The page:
Migrants: what could scupper the EU's talks with Turkey?

Migrants: what could scupper the EU's talks with Turkey?
By Catherine Hardy with Reuters
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Officials say human rights, press freedom and the Cyprus question are three potential deal-breakers.

A warning for Turkey

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The EU has warned that a deal with Turkey to curb mass migration to Europe hinges on Ankara acting to support peace talks in EU member Cyprus.

European Council President Donald Tusk says much work remains to be done.

EU officials have made last minute alterations to the draft document with Turkey to make it legally watertight.

But insiders say a stand-off over Cyprus could scupper the deal.

The Rep of #Cyprus does not intend to consent to the opening of any Chapters if #Turkey does not fulfill its obligations

— Nicos Anastasiades (@AnastasiadesCY) March 15, 2016

Cypriot President Nicos Anastasiades has threatened to veto any progress in Turkey’s accession talks unless Ankara meets its obligations to open Turkish ports and airports to Cypriot traffic.

This would amount to a de facto recognition of the state.

An EU summit deal would also mean countries agreeing to accept quotas of refugees, something several states have so far rejected.

The terms of the deal

The proposals suggest Turkey takes back all migrants and refugees who enter the EU illegally from its territory or are detained in its waters.

In return, Ankara will get more EU money, faster visa-free access for its citizens and an acceleration of its slow-moving EU membership negotiations.

EU leaders will meet Turkish Prime Minister Ahmet Davutoglu on Friday morning to finalise the deal.

Greece

Scene this morning at Piraeus Port #Athens#MigrantCrisispic.twitter.com/Vi9eneJxE1

— BBC Outside Source (@BBCOS) March 10, 2016

People at Athens port of #Piraeus finding shelter where they can, even under trucks pic.twitter.com/itR6iqt1qF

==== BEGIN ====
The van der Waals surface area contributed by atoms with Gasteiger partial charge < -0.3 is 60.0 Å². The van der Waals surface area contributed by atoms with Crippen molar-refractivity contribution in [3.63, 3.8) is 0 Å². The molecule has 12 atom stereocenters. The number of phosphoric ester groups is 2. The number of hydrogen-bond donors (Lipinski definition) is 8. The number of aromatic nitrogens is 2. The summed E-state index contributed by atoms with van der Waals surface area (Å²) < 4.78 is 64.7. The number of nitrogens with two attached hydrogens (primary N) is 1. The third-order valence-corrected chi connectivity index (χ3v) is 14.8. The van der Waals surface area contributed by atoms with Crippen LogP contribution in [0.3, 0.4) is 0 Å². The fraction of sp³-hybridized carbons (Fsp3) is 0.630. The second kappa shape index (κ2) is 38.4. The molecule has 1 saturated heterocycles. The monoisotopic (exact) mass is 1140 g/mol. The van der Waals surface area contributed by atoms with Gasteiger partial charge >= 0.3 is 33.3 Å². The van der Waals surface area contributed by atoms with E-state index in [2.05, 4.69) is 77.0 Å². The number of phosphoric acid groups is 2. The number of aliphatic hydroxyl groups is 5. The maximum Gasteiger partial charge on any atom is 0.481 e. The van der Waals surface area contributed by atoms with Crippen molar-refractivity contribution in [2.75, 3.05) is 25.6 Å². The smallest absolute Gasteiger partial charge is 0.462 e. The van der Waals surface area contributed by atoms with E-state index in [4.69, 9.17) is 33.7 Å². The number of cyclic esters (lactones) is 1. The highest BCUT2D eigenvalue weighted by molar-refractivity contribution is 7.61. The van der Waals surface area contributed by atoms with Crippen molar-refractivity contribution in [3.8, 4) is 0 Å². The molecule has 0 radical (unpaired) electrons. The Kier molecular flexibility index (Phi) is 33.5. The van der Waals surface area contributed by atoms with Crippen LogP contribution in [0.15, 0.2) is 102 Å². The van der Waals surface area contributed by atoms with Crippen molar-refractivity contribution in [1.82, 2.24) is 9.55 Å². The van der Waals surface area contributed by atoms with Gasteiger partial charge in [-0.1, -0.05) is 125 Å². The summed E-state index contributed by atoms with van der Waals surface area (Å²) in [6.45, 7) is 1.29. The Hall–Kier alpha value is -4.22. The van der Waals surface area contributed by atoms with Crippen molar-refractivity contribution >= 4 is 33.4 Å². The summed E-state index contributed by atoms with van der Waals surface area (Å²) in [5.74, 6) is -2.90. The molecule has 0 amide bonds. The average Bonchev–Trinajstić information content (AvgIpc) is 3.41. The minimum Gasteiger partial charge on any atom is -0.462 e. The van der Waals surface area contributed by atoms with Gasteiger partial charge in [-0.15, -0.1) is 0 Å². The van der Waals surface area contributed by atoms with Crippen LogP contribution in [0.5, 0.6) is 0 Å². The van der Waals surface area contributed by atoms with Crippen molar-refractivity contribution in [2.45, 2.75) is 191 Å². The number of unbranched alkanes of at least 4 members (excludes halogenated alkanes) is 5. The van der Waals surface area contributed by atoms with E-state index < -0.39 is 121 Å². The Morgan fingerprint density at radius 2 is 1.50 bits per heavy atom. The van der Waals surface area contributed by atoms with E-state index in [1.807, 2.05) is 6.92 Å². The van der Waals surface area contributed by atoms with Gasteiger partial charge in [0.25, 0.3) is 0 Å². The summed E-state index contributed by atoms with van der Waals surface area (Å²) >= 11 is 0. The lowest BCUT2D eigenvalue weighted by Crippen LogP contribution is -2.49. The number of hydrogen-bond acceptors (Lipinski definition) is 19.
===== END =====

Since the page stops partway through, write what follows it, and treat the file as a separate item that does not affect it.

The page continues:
— Izza Leghtas (@IzzaLeghtas) March 16, 2016

Volunteers help refugees at Piraeus Port yesterday in Athens. #Refugees#refugeesGr#Grecia#SyrianRefugeespic.twitter.com/yOEJm4evzj

— Clara Sapena (@ClarayOscura) March 6, 2016

More than 4000 refugees and migrants have been given temporary shelter at Piraeus, the port of Athens.

They are being housed in four passenger terminals and a warehouse owned by the Port Authority.

Piraeus has become overcrowded as border restrictions have been imposed along the Balkan route leading to Western Europe.

Some are being transferred to other transit centres to ease the bottleneck at the port.

Italy

#primarie pd, matteorenzi</a> telefona ai <a href="https://twitter.com/hashtag/vincitori?src=hash">#vincitori</a> per congratularsi <a href="https://t.co/UtWZSm3uu0">https://t.co/UtWZSm3uu0</a> <a href="https://t.co/27vd2QU9q1">pic.twitter.com/27vd2QU9q1</a></p>&mdash; ilmessaggero (ilmessaggeroit) March 6, 2016

For Italian Prime Minister Matteo Renzi, the situation is hard to understand.

La carta d'identità dell'Europa di oggi
This is today's Europe ID Card
La carte d'identité de l'Europe d'aujourd'hui pic.twitter.com/2WV96zqnMv

— Matteo Renzi (@matteorenzi) March 14, 2016

“Europe can organise expeditions to Mars but in Idomeni we have women washing their new-born babies with bottled water in so-called refugee camps.”

“This is happening in Greece,in Europe, on our continent.”

The unprecedented human flow is causing problems right along the Mediterranean coast.

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More than 600 people were brought ashore in southern Italy on Wednesday.

They had been rescued by a German ship off the coast of Libya.

Work is progressing but there is still a lot to do

“Work is progressing but there is still a lot to do”EU Council President, Donald Tusk knows there are tough days ahead.

“It is right to reach an agreement with Turkey but there are principles that are fundamental for us, starting with human rights and press freedom.”Italian Prime Minister, Matteo Renzi says the EU’s core values must be respected.

“We are certainly not giving Turkey a free ride,”EU Commission Vice President Frans Timmermans promises officials will not be a pushover.

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“When a step has been taken towards a solution, when agreement has been reached on a package, the whole structure should not be allowed to be ruined just because of the caprice of one EU member country”Turkey’s EU Affairs Minister Volkan Bozkir says the process must not be derailed.

European Parliament President Martin Schulz has told Germany’s Funke Media Group he does not expect a “final breakthrough” this week.

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